- Place biscuits with sides touching: If you want tall biscuits and biscuits that are soft on all sides, then place them touching in the skillet. I recommend using an iron skillet or round cake pan for this recipe. If you use a cookie sheet there will be lots of extra room left on the cookie sheet and that last row of biscuits won’t be snuggled up against other biscuits to help them rise tall and be soft on the one side.
- Don’t over work the dough: Lightly knead the dough by picking up one end and folding it over onto the other half. Use lightly floured hands. Do this 3 to 4 times making sure the dough is not too wet. I use just enough flour on my hands to keep the dough from being too wet to handle, but you don’t want dry either. After you knead it lightly, simply use a floured hand to pat the dough out to the thickness you want. I like fat biscuits, so I pat my dough out to 3/4 – 1-inch in thickness. See the pictures above.
- Don’t use expired flour, baking powder or baking soda: When using self-rising flour, check the expiration date on the bag. SR flour contains baking powder and baking soda. Neither of them have a very long shelf life. If you don’t bake often, chances are your BP & BS are expired. Click here to see how to test BP & BS for freshness.
Once the biscuits come out of the oven brush the tops with melted butter and serve.
What if I don’t have buttermilk?
If you don’t have buttermilk readily available you can make a buttermilk substitute by combining 2 tablespoon of white vinegar or lemon juice with 1 cup of milk. Allow it to set for 5 minutes or until it looks curdled.
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These big fluffy buttermilk biscuits will simply melt in your mouth and they’re so versatile, whether you’re slathering them with jam or pouring gravy over them. They are delicious!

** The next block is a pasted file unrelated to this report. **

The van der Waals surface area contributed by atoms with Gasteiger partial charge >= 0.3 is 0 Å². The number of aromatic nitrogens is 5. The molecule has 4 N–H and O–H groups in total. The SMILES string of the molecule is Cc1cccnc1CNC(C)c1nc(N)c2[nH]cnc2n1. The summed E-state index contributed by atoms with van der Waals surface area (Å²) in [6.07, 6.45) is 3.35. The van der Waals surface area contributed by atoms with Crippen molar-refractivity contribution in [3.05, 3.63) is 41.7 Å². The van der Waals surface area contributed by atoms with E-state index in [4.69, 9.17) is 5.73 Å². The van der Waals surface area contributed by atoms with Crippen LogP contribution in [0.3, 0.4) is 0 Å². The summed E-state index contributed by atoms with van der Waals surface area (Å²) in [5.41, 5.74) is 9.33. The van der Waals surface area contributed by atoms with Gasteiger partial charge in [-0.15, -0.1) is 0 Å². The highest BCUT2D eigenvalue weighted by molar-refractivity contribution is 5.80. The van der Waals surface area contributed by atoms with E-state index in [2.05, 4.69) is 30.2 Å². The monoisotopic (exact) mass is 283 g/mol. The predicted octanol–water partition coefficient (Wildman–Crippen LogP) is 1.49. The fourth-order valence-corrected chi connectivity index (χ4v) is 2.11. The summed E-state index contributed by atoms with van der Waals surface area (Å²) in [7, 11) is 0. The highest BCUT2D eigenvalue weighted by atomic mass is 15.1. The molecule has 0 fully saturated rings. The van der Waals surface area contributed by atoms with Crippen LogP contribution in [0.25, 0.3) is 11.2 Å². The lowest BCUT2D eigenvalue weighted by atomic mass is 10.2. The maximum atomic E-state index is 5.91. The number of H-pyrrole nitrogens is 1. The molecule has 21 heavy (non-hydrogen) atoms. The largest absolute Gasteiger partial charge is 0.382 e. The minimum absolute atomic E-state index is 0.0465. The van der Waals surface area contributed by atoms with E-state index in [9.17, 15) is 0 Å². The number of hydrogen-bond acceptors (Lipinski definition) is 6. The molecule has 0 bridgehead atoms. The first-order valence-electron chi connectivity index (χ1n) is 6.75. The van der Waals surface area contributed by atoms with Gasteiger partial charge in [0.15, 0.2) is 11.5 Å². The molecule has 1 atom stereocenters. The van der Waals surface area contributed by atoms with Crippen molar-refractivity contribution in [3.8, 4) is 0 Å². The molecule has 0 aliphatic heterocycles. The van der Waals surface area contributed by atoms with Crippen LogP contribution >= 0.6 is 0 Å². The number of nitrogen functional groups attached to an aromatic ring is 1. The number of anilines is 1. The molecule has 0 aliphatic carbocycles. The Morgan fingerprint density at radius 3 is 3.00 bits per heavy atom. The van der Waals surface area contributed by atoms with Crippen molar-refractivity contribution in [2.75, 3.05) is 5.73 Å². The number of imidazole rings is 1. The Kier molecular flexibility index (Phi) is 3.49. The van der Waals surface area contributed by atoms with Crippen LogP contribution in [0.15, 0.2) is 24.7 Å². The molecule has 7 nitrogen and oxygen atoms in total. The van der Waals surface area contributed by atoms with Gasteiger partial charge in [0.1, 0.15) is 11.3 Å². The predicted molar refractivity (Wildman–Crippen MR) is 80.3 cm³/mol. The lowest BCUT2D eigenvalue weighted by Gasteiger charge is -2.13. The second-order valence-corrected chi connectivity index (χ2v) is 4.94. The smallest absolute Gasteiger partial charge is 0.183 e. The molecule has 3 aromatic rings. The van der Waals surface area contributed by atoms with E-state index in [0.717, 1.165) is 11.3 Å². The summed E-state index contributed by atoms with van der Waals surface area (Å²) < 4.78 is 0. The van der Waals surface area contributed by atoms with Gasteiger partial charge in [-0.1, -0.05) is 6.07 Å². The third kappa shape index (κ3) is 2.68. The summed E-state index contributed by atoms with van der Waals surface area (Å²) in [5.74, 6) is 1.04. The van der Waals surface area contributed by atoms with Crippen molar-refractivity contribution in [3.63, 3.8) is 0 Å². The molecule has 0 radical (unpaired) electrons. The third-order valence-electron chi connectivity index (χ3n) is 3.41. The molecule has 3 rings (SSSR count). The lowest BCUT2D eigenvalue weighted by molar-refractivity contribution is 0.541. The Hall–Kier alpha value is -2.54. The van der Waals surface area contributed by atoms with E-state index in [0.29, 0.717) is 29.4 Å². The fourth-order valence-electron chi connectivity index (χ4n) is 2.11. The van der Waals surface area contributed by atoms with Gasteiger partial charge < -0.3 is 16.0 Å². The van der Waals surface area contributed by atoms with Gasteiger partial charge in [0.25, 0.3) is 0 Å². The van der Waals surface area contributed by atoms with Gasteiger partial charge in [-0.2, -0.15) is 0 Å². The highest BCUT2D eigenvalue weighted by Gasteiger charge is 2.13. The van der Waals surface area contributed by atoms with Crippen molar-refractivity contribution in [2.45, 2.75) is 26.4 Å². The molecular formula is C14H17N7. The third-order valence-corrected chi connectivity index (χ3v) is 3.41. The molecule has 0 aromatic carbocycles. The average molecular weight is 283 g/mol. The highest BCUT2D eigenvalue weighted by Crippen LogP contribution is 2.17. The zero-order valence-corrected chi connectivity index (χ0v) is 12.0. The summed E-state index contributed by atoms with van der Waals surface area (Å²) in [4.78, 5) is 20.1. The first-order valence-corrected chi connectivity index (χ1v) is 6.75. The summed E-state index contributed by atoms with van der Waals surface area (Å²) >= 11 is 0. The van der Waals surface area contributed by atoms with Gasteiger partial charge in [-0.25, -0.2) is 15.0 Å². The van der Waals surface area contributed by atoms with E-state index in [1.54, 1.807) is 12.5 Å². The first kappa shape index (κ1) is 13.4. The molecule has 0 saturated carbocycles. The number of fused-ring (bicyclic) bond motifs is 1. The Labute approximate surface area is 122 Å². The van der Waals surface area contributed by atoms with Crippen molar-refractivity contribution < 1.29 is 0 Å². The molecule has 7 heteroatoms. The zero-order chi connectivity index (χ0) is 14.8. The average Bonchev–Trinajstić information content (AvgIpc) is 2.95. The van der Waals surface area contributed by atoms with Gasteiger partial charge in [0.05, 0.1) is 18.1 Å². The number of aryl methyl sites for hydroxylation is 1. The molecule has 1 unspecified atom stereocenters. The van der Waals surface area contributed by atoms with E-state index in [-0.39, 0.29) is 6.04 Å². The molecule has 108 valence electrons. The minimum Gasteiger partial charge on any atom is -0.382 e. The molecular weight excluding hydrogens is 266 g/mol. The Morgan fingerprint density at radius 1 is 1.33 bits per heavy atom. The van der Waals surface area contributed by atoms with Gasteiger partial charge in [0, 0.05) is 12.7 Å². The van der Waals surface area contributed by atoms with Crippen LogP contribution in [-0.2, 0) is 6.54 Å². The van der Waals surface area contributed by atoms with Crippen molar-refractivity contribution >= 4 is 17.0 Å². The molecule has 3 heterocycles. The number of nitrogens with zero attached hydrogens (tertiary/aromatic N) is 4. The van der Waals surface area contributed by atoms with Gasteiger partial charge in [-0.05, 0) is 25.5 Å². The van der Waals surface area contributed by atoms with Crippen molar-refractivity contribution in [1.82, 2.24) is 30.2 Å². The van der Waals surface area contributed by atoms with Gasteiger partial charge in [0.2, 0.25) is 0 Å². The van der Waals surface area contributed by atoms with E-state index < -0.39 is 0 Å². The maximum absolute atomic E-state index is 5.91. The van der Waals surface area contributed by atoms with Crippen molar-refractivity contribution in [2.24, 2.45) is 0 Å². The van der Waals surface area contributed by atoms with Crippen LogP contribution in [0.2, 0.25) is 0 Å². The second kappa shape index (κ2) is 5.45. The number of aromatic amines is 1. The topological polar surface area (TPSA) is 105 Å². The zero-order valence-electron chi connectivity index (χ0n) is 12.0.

- 1 cup plus 1 tablespoon full-fat buttermilk, cold
- 1/2 cup (1 stick) unsalted butter
- 2 cups self-rising flour, spoon & leveled
- 1 teaspoons baking powder
- 2 teaspoons sugar, (optional)
- 2 tablespoons unsalted butter, melted
- Melt the butter. Add the butter to the cold buttermilk and mix the two together. The buttermilk will look sort of clabbered but that’s okay. Place the buttermilk mixture in the freezer for 15 minutes.
- Meantime, preheat oven to 450 degrees. Grease an iron skillet and set aside.
- Add the dry ingredients to a large mixing bowl and mix well. Make a well in the center of the flour. Pour the buttermilk/butter mixture into the center. Using a rubber spatula, gently mix the flour and buttermilk until combined and shaggy looking. The dough should be slightly wet, and it should pull away from the sides of the bowl when mixing.
- Transfer the dough to a lightly floured work surface. Lightly knead the dough about 3 to 4 times
- Using your hands, pat the dough out to a thickness of about 3/4 to 1-inch. Using a a 2.5 inch biscuit cutter, cut out the biscuits, making sure to not twist the cutter. Cut straight down back up.
- Place the biscuits sides touching in the greased skillet. Bake until the biscuits are golden brown on top, about 22 to 25 minutes and remove from oven.
- Brush melted butter on the tops.
- If you don’t have self-rising flour you can substitute 2 cups of AP flour, plus 2 teaspoons baking powder, 1/2 teaspoon baking soda, and 3/4 teaspoon salt.